Press conference

by the NATO Secretary General Jens Stoltenberg at the launch of his Annual Report for 2018

  • 14 Mar. 2019 -
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  • Mis à jour le: 14 Mar. 2019 13:02

(As delivered)

Good morning.

It is a great pleasure to launch my Annual Report for 2018.
The Report shows that NATO continues to modernise.
With Europe and North America doing more together than ever before for our shared security. 
Responding to the challenges of today; adapting to the challenges of tomorrow; and investing in the future.

At the Brussels Summit in July, we took more than one hundred decisions to strengthen our Alliance.

In 2018:

  • We strengthened our deterrence and defence, including with a new Readiness Initiative.
  • We agreed a major update of the NATO Command Structure, with two new commands – one for the Atlantic and another to support military mobility in Europe.
  • We carried out Trident Juncture 2018, NATO’s largest exercise in a generation.
  • We boosted our cyber defences, including with a Cyberspace Operations Centre.
  • We stood united in calling out Russia for its use of a nerve agent on British soil and its breach of the INF Treaty.
  • We stepped up in the fight against terrorism, with a new training mission in Iraq, and more support for Afghanistan.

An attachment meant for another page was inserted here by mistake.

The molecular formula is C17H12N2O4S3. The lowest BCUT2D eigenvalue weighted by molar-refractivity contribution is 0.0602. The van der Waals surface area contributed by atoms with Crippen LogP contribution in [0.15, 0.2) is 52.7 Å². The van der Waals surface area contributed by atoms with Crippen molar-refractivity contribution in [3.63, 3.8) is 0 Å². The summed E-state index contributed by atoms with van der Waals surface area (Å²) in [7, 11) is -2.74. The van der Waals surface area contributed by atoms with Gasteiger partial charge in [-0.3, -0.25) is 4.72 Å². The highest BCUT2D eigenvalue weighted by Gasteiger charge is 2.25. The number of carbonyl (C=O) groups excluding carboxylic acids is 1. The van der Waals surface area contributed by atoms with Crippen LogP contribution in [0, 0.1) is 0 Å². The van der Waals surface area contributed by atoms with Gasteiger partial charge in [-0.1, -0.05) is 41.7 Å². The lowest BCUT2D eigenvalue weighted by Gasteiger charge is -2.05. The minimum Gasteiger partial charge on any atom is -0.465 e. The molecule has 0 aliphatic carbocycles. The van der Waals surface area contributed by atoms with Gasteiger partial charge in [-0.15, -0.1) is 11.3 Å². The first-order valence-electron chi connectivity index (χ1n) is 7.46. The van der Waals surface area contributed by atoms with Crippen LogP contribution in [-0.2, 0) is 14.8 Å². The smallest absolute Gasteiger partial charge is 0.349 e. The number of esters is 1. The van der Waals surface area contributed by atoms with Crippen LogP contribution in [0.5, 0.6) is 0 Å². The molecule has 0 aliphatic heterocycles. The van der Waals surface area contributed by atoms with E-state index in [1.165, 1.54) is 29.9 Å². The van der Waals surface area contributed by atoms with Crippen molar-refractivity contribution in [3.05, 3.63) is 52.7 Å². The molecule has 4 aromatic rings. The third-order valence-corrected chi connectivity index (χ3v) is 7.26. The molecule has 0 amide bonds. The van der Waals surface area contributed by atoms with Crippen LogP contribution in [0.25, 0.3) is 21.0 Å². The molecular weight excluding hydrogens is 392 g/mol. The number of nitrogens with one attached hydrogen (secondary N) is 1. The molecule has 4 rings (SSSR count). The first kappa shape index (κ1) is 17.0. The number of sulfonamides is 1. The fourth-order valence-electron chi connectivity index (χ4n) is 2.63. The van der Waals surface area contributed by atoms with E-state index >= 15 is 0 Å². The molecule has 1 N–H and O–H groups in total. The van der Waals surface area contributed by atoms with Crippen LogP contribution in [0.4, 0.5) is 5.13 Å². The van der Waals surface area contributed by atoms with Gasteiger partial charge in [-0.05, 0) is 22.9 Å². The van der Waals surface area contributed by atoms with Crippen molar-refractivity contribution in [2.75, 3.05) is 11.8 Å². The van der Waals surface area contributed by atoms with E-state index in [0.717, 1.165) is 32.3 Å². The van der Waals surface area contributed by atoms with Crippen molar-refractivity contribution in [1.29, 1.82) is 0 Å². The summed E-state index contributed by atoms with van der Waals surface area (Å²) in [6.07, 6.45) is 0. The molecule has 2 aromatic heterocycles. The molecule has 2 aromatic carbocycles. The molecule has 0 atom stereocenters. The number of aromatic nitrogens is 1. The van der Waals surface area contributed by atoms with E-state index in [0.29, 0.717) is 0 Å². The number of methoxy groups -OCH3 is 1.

• We deepened our partnerships, from Ukraine and Georgia to Jordan and Tunisia.
  • We worked more closely than ever before with the European Union, including on maritime security and military mobility.
  • We invited North Macedonia to become a member of the Alliance, showing that NATO's door remains open.
  • We completed the move to this new headquarters, a modern home for a modern Alliance.

And at our July Summit in Brussels, we agreed there is a new urgency to ensure fairer burden sharing across the Alliance.
All Allies have stopped the cuts. All Allies have started to increase. Last year, European Allies and Canada increased their defence spending by almost 4% in real terms. Since 2016, they have actually spent an extra 41 billion US dollars on defence. And we expect that figure to rise to 100 billion by the end of next year.
You can find the specific national figures for each country in the Report.
When it comes to capabilities, 25 Allies spent more in real terms on major equipment last year than in the previous one.  
This includes investment in fighter aircraft, helicopters, tanks, missile defence and drones.
Allies are also stepping up their contributions to NATO deployments. With more than twenty thousand troops serving from Afghanistan to Iraq and Kosovo, to the Baltic countries, and Poland.

So we face a paradox:
At a time when some are questioning the strength of the transatlantic bond, we are actually doing more together – in more ways and in more places – than ever before.
Because we live in an unpredictable world, NATO’s unity is more important than ever. 
As we mark the 70th anniversary of this Alliance this year, we must continue to stand strong and stand together.

NATO Foreign Ministers will meet next month in Washington. And our Heads of State and Government will meet in London in December.

These will be opportunities to celebrate seven decades of peace and prosperity. And to look to the future. Our world is changing and NATO is changing with it. But our commitment to one another endures. For seventy years, we have worked together to prevent conflict and preserve peace.

And standing with unity and resolve, NATO will remain a pillar of stability for generations to come.

And with that, I’m ready to take your questions.